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Senate defeats measure blocking EPA from regulating greenhouse gases

From Evan Glass, CNN Congressional Producer
STORY HIGHLIGHTS
  • NEW: Resolution falls four votes shy of 51 needed for passage
  • Environmentalists oppose resolution, say it would politicize regulation
  • Supreme Court ruled in 2007 EPA had authority to regulate greenhouse gases
  • Murkowski denies her resolution comes from skepticism about global warming

Washington (CNN) -- A controversial bill that would have stopped the Environmental Protection Agency from regulating carbon emissions was defeated in the Senate on Thursday, falling four votes shy of the 51 needed for passage.

Six Democrats joined a unified Republican caucus in backing the measure.

The "resolution of disapproval" proposed by Alaska GOP Sen. Lisa Murkowski would have prevented the EPA from further regulating air pollution from vehicles and industrial facilities. Murkowski argued that new rules should be created only by Congress, not an executive agency.

"It would amount to an unprecedented power grab, ceding Congress' responsibilities to unelected bureaucrats and move a very, very important debate, a critical debate, from our open halls to behind an agency's closed doors," Murkowski said shortly before the vote on the Senate floor.

The plan was vehemently opposed by environmentalists, who say that the EPA's decision to regulate greenhouse gases is based on scientific research and that putting the regulation in the hands of Congress would subject it to political maneuverings.

"I believe it's ridiculous for politicians, elected senators, to make this scientific decision. It is not our expertise," said Sen. Barbara Boxer, D-California, chairwoman of the Senate Environment and Public Works Committee. "We've got to stop this attack on science and health."

Even if the measure had passed the Senate, its prospects in the House were considered slim. Regardless, the White House on Tuesday issued a veto threat if it made it to President Barack Obama's desk.

The Murkowski resolution "would undermine the administration's efforts to reduce the negative impacts of pollution and the risks associated with environmental catastrophes, like the ongoing BP oil spill," said a White House policy statement.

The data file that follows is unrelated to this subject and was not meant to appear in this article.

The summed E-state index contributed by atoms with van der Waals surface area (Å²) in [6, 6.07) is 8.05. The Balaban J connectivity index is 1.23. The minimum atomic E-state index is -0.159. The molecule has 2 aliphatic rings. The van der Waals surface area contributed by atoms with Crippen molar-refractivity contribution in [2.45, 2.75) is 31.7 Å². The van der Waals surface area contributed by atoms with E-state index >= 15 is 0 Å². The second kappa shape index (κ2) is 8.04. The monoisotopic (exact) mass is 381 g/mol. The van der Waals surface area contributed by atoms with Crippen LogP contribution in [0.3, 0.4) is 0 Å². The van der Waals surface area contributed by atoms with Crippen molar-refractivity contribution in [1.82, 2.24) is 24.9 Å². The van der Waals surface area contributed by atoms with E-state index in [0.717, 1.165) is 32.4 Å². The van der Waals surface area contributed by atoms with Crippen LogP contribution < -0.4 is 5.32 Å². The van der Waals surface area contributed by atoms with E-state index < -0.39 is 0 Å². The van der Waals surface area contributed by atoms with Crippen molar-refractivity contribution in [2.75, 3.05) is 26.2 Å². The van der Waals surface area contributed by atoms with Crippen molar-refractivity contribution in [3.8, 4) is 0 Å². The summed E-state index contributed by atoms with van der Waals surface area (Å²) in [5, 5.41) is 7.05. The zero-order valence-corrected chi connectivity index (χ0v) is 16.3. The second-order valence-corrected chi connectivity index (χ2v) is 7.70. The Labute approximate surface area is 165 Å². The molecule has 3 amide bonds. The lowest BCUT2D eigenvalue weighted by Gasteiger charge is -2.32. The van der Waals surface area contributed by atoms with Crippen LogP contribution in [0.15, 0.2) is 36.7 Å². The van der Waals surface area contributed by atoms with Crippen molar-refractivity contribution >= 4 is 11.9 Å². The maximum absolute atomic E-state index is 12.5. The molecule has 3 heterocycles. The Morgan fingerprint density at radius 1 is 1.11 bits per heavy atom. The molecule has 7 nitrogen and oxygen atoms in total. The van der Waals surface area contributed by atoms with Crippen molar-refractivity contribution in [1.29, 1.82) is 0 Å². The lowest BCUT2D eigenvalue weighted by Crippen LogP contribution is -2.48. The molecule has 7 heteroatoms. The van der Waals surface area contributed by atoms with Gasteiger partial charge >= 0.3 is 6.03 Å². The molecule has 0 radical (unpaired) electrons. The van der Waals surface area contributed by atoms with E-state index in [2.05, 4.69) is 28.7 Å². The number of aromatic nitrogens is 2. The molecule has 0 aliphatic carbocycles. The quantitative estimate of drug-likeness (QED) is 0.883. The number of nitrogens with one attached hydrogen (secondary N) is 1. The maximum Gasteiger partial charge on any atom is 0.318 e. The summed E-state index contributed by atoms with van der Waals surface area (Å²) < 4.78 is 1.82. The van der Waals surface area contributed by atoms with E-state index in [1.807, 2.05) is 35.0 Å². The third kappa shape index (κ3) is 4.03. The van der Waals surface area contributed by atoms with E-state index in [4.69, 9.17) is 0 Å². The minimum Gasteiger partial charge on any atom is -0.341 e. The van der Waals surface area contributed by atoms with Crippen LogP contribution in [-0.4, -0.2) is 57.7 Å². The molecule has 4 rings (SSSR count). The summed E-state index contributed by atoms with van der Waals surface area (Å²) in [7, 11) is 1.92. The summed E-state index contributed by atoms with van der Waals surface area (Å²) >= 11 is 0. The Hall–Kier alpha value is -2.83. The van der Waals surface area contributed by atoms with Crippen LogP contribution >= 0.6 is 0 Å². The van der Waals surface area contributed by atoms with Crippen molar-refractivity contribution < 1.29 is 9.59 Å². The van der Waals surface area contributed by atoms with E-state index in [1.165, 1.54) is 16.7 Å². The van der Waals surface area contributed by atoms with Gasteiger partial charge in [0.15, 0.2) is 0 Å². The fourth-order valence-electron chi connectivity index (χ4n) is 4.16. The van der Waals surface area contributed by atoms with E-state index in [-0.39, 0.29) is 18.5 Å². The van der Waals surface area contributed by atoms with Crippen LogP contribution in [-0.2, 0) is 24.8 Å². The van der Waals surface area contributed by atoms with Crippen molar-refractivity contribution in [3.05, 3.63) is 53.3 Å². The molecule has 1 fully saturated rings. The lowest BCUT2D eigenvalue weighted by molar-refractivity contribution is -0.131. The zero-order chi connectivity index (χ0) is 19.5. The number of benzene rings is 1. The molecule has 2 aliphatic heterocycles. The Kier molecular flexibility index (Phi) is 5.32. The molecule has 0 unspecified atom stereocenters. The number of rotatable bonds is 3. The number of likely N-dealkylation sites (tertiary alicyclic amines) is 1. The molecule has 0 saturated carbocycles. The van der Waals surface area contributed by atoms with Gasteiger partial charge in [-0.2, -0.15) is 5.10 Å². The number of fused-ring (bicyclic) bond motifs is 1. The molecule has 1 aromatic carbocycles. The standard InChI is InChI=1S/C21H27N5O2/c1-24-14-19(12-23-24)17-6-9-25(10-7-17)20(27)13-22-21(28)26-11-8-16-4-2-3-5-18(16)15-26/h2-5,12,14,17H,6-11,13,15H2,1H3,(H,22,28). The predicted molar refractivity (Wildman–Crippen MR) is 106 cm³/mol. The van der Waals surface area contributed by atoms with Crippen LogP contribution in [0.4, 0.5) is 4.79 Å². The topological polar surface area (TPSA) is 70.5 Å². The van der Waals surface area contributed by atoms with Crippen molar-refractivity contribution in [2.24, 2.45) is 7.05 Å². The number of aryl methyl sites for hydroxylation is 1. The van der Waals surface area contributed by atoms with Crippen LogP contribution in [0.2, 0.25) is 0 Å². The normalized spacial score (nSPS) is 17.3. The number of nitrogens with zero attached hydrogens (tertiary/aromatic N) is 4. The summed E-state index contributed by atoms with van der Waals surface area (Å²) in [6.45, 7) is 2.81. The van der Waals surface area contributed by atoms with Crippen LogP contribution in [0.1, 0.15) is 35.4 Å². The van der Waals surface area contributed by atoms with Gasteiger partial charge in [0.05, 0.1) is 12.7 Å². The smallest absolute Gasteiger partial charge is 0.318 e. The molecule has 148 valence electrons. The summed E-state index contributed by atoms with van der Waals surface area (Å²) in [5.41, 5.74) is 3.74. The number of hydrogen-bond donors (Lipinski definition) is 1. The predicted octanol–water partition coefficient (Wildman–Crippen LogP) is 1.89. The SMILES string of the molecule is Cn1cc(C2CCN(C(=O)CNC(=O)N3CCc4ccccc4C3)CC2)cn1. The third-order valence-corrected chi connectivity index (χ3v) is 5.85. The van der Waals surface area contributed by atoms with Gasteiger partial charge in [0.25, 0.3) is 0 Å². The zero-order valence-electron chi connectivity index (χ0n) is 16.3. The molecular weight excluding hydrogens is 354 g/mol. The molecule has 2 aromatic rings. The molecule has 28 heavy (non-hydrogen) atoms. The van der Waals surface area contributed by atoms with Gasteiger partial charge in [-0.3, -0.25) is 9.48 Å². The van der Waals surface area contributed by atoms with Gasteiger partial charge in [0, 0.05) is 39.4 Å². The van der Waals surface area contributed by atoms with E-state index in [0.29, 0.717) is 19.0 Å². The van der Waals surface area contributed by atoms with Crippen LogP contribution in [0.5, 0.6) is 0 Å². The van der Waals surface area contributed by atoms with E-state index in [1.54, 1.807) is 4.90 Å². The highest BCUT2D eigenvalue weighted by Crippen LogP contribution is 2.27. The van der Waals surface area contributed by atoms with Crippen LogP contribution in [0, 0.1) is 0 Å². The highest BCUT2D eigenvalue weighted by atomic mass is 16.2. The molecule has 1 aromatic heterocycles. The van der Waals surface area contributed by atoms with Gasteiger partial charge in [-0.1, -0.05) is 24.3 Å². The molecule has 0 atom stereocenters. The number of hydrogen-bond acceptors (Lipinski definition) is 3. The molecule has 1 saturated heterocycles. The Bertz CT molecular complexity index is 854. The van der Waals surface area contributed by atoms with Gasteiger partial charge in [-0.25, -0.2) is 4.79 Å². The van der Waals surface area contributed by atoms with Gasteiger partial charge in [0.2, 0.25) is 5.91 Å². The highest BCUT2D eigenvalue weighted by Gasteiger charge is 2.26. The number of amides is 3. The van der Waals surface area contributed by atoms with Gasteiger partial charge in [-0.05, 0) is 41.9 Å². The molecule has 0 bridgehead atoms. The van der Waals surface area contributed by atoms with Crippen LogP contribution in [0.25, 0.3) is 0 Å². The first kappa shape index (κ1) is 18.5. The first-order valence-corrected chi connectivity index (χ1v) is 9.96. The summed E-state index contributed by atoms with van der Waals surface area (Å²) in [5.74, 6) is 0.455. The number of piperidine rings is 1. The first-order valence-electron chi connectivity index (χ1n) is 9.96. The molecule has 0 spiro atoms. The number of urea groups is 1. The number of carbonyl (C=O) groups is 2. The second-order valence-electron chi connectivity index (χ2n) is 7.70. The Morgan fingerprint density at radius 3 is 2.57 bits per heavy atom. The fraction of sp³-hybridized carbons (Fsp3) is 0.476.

At issue was a Supreme Court ruling from 2007, which determined that the EPA has the authority to regulate greenhouse gases under the rules of the Clean Air Act. In December, the EPA concluded scientific findings and declared that carbon dioxide and five other gases constitute pollutants that should be further restricted. And the agency announced in April new rules for vehicles: a mandatory increase in fuel efficiency coupled with reductions in gas emissions, starting with 2012 model years.

Lisa Jackson, the EPA administrator, wrote a column Monday in the Huffington Post accusing Murkowski of siding with "big oil companies and their lobbyists" in an effort to "take away EPA's ability to protect the health and welfare of Americans from greenhouse gas pollution."

Supporters of Murkowski's resolution said the Clean Air Act was never intended to give federal agencies full control over greenhouse regulations but rather to check industrial and commercial structures. Such regulatory decisions, they argued, should be made by Congress.

"I think the EPA needs to understand it's not the fourth branch of government," Sen. Ben Nelson, D-Nebraska, who supports the limits on EPA, said Tuesday. "Just because they are dissatisfied with the level of progress of the legislative branch doesn't empower them to become super-legislators."

Murkowski said she was leading this effort not because she is a skeptic of global warming but because she wants Congress to be proactive on new environmental policies.

"We are not going after the science. That was not my intention," she said.

Senate Majority Leader Harry Reid has said he wants the Senate to approve new energy legislation this summer to address both global warming and the oil spill in the Gulf of Mexico.

 
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